Go­ing up

The Beacon (Gander) - - Editorial -

You can cry in your beer if you want to. But you might have to pay more for that beer — more every sin­gle year — be­fore you start the cry­ing. In the next few weeks, the fed­eral ex­cise tax on al­co­hol will rise. It rose last year, too. It’s ris­ing this year be­cause the fed­eral govern­ment, in last year’s bud­get, de­cided to pass leg­is­la­tion build­ing a con­stant in­crease to the tax, an in­crease tied to the con­sumer price in­dex.

In the fed­eral bud­get, it looked like this: “Bud­get 2017 pro­poses that, to main­tain their ef­fec­tive­ness, ex­cise duty rates on al­co­hol prod­ucts be in­creased by 2 per cent ef­fec­tive the day after Bud­get Day, 2017, and that rates be au­to­mat­i­cally ad­justed to the Con­sumer Price In­dex on April 1 of every year start­ing in 2018.”

It’s a sneaky way to in­crease taxes with­out ac­tu­ally hav­ing to tell any­one you’re do­ing it.

Some might ar­gue that a lot of taxes do that al­ready: if you’re in a tax bracket that pays, say, 17 per cent in­come tax, and your in­come rises, so does the ac­tual amount of tax you pay.

The dif­fer­ent thing about the ex­cise tax? It will rise even if the price of your prod­uct stays the ex­actly the same, so the cus­tomer will see a higher price, but that money will go to the govern­ment, not the pro­ducer. At least in the in­come tax model, you still get to keep part of your in­creased pay.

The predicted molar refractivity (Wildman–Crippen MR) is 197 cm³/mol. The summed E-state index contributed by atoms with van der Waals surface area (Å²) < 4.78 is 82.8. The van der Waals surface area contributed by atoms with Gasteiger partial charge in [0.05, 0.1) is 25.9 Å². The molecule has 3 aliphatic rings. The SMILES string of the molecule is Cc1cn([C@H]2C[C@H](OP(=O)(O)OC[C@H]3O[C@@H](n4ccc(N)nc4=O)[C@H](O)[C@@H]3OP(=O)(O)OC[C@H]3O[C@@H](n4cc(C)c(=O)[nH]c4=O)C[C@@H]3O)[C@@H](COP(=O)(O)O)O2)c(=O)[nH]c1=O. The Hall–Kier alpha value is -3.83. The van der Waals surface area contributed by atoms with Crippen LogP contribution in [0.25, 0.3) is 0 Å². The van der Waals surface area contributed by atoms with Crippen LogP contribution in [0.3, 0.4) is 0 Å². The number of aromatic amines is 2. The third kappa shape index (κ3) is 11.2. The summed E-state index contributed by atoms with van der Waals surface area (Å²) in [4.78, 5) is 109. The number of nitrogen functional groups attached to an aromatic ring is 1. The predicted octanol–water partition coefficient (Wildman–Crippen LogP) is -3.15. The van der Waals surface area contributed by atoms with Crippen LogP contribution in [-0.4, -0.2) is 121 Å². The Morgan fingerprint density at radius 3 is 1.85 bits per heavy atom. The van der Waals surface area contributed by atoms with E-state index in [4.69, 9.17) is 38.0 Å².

In a sense, the ex­cise tax change in­sti­tu­tion­al­izes tax in­creases. And it’s bad pol­i­tics.

Beer mak­ers are mak­ing the most noise about it right now, ar­gu­ing that al­most half of the price of beer is taxes, and the es­ca­la­tion of the ex­cise tax alone is a 1.51 per cent in­crease that will then be piled on with match­ing in­creases in pro­vin­cial liquor sales price markups and HST.

The fed­eral govern­ment looks to be plan­ning the same thing for weed as well, say­ing in the 2017 fed­eral bud­get, “As the govern­ment moves for­ward with a new tax­a­tion regime on cannabis, it will take steps to en­sure that tax­a­tion lev­els re­main ef­fec­tive over time.” (In case you hadn’t re­al­ized it, “ef­fec­tive over time” is a eu­phemism for “con­stantly in­creas­ing.”)

The prob­lem?

Well, the most ob­vi­ous one is that as well as in­sti­tu­tion­al­iz­ing the tax in­creases, the move cam­ou­flages them. Gov­ern­ments won’t have to pub­licly say they’re in­creas­ing a tax and bring those tax changes for­ward to the House of Com­mons and to pub­lic view.

It might be true that, as Ben­jamin Franklin said, there is noth­ing cer­tain ex­cept death and taxes. But build­ing in a per­ma­nent es­ca­la­tor?

We’d have to change the say­ing to “noth­ing is cer­tain, ex­cept death, taxes and au­to­matic tax in­creases.”

When a govern­ment in­creases a tax, it has to jus­tify that in­crease.

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